Risk factors for buruli ulcer: a case control study in Cameroon

Hdl Handle:
http://hdl.handle.net/10144/116351
Title:
Risk factors for buruli ulcer: a case control study in Cameroon
Authors:
Pouillot, Régis; Matias, Gonçalo; Wondje, Christelle Mbondji; Portaels, Françoise; Valin, Nadia; Ngos, François; Njikap, Adelaïde; Marsollier, Laurent; Fontanet, Arnaud; Eyangoh, Sara
Journal:
PLoS Neglected Tropical Diseases
Abstract:
BACKGROUND: Buruli ulcer is an infectious disease involving the skin, caused by Mycobacterium ulcerans. This disease is associated with areas where the water is slow-flowing or stagnant. However, the exact mechanism of transmission of the bacillus and the development of the disease through human activities is unknown. METHODOLOGY/PRINCIPAL FINDINGS: A case-control study to identify Buruli ulcer risk factors in Cameroon compared case-patients with community-matched controls on one hand and family-matched controls on the other hand. Risk factors identified by the community-matched study (including 163 pairs) were: having a low level of education, swamp wading, wearing short, lower-body clothing while farming, living near a cocoa plantation or woods, using adhesive bandages when hurt, and using mosquito coils. Protective factors were: using bed nets, washing clothes, and using leaves as traditional treatment or rubbing alcohol when hurt. The family-matched study (including 118 pairs) corroborated the significance of education level, use of bed nets, and treatment with leaves. CONCLUSIONS/SIGNIFICANCE: Covering limbs during farming activities is confirmed as a protective factor guarding against Buruli ulcer disease, but newly identified factors including wound treatment and use of bed nets may provide new insight into the unknown mode of transmission of M. ulcerans or the development of the disease.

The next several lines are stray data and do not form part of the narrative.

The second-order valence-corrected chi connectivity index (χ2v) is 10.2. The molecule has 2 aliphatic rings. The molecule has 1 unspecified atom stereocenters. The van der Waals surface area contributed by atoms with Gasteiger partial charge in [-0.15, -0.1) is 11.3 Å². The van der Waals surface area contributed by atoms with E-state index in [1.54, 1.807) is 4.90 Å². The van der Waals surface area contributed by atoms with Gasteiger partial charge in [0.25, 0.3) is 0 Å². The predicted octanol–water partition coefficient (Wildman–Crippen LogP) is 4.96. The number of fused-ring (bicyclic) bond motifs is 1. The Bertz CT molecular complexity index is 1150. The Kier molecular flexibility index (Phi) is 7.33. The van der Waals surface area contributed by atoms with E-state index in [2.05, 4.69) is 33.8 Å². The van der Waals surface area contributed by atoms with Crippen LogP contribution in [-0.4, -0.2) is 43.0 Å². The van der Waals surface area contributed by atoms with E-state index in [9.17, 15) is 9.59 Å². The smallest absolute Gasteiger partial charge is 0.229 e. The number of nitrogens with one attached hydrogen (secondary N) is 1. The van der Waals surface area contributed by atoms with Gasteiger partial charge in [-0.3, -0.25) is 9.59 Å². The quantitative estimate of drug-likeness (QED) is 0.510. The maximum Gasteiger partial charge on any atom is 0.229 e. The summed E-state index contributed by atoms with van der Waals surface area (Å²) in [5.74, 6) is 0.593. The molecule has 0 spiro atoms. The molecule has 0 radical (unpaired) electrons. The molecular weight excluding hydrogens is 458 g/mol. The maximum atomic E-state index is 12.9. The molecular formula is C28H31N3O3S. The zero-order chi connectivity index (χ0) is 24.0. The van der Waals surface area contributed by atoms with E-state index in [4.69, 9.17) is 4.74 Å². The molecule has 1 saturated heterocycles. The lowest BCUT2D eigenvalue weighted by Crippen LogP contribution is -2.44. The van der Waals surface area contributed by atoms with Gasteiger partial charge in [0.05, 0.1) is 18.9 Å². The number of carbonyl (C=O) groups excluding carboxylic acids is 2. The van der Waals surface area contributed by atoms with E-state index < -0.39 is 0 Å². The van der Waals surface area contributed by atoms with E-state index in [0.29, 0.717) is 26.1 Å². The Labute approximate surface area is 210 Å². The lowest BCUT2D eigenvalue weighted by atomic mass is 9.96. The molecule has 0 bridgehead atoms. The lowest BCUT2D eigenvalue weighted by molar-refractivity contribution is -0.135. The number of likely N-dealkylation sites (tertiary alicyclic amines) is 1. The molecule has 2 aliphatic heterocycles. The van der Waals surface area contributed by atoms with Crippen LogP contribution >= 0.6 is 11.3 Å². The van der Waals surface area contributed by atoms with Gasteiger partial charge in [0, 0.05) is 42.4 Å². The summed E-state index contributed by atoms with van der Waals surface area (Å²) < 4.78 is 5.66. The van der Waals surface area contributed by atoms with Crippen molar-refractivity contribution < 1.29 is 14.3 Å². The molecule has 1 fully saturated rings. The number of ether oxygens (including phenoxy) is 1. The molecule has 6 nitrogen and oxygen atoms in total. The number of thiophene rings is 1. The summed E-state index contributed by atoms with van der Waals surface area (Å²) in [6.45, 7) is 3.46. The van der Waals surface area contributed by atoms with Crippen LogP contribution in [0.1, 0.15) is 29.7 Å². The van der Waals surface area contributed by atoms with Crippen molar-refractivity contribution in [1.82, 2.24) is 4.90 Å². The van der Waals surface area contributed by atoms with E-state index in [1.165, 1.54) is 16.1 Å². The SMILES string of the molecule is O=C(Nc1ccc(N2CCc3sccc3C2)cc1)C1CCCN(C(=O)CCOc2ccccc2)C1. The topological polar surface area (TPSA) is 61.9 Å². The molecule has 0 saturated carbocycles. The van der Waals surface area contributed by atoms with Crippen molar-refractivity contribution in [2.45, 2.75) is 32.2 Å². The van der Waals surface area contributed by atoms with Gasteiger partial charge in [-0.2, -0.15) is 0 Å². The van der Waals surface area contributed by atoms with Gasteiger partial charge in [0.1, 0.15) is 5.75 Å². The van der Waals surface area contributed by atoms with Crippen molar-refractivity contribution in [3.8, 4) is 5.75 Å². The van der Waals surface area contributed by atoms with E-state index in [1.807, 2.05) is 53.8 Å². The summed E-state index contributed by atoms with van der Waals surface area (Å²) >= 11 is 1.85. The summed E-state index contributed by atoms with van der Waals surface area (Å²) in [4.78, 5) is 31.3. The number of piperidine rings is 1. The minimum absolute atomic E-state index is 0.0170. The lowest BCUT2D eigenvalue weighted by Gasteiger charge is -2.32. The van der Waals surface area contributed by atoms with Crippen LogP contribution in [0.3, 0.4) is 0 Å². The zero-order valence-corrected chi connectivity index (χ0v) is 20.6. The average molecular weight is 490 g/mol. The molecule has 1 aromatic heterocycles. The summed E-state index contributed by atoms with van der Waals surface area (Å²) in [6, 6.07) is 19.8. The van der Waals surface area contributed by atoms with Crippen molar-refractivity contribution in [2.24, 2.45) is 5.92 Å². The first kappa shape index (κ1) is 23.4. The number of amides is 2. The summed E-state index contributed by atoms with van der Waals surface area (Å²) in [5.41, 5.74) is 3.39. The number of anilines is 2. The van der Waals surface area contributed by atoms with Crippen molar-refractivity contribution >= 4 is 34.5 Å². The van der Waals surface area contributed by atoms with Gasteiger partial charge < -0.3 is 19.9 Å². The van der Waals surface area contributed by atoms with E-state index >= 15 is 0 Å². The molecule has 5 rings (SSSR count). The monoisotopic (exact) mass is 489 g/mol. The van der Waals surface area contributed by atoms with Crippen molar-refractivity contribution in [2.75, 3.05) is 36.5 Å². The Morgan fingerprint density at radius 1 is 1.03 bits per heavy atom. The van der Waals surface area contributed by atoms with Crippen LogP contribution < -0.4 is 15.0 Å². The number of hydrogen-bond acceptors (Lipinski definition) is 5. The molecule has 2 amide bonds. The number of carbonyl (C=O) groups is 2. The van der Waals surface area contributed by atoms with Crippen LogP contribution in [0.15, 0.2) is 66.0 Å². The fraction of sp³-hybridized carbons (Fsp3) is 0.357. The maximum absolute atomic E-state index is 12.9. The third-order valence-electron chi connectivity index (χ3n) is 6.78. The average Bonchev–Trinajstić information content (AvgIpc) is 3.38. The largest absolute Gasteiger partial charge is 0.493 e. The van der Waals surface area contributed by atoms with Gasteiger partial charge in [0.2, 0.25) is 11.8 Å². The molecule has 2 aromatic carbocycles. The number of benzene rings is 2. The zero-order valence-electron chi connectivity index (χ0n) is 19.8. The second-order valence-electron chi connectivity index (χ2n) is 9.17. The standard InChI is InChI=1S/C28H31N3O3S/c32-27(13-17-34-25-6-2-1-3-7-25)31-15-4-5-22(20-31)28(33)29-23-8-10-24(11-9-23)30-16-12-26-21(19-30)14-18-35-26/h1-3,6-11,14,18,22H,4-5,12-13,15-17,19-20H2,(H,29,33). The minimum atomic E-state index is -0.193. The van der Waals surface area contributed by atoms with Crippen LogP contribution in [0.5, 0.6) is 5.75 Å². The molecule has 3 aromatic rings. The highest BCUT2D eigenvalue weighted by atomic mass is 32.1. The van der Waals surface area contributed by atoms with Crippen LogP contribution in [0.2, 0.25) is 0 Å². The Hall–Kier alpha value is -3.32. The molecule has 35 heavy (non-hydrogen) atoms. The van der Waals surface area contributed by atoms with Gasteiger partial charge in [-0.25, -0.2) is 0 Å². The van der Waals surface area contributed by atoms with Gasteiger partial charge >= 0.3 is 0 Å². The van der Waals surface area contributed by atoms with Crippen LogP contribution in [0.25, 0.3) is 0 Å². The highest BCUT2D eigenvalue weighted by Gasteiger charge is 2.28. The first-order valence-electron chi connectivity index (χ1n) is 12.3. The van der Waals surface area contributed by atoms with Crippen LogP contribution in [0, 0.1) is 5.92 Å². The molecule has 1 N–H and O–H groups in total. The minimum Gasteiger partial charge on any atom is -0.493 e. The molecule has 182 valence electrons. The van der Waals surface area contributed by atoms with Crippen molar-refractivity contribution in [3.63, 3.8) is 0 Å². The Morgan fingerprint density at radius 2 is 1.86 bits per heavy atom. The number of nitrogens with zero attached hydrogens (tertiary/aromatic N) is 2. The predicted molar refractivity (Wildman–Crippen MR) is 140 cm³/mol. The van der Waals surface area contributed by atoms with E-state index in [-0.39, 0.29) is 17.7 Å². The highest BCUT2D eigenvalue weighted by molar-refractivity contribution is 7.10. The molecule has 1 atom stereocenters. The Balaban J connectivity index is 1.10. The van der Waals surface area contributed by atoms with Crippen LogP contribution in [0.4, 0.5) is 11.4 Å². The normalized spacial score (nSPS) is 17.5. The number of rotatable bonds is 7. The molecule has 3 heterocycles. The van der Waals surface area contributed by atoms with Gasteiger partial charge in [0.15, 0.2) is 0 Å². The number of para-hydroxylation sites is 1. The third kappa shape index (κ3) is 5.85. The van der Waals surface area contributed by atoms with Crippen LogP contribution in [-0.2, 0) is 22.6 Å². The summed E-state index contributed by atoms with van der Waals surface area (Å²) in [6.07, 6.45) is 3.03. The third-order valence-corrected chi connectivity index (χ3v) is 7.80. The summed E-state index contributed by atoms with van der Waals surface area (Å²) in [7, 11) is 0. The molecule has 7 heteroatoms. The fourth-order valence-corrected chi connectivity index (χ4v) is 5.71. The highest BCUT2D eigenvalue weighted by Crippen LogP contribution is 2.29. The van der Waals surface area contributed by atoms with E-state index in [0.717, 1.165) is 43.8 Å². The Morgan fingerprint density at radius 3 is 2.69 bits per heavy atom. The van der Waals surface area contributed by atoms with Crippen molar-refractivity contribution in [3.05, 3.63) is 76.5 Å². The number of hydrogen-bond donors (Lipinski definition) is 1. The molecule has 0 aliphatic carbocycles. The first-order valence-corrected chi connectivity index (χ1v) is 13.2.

Affiliation:
Laboratoire d'Epidémiologie et de Santé Publique, Centre Pasteur du Cameroun, Yaoundé, Cameroon; Unite´ d’Epide´miologie des Maladies Emergentes, Institut Pasteur, Paris, France; Laboratoire des Mycobacte´ ries, Centre Pasteur du Cameroun, Yaounde , Cameroon; Mycobacterium Unit, Institute of Tropical Medecine, Antwerp, Belgium; Hopital de District d’Akonolinga, Ministere de la Sante Publique, Yaounde, Cameroon; Medecins Sans Frontieres-Suisse, Yaounde, Cameroon; Groupe d’Etude des Interactions Hotes Parasites, Universite d Angers, Angers, France; Equipe Avenir Institut National de la Sante´ et de la Recherche Me´ dicale, Institut Pasteur Korea, Seongbuk-gu, Seoul, Korea
Issue Date:
19-Dec-2007
URI:
http://hdl.handle.net/10144/116351
DOI:
10.1371/journal.pntd.0000101
PubMed ID:
18160977
Additional Links:
http://www.plosntds.org/article/info%3Adoi%2F10.1371%2Fjournal.pntd.0000101
Type:
Article
Language:
en
ISSN:
1935-2735
Appears in Collections:
Other Diseases

Full metadata record

DC FieldValue Language
dc.contributor.authorPouillot, Régisen
dc.contributor.authorMatias, Gonçaloen
dc.contributor.authorWondje, Christelle Mbondjien
dc.contributor.authorPortaels, Françoiseen
dc.contributor.authorValin, Nadiaen
dc.contributor.authorNgos, Françoisen
dc.contributor.authorNjikap, Adelaïdeen
dc.contributor.authorMarsollier, Laurenten
dc.contributor.authorFontanet, Arnauden
dc.contributor.authorEyangoh, Saraen
dc.date.accessioned2010-11-25T19:07:26Z-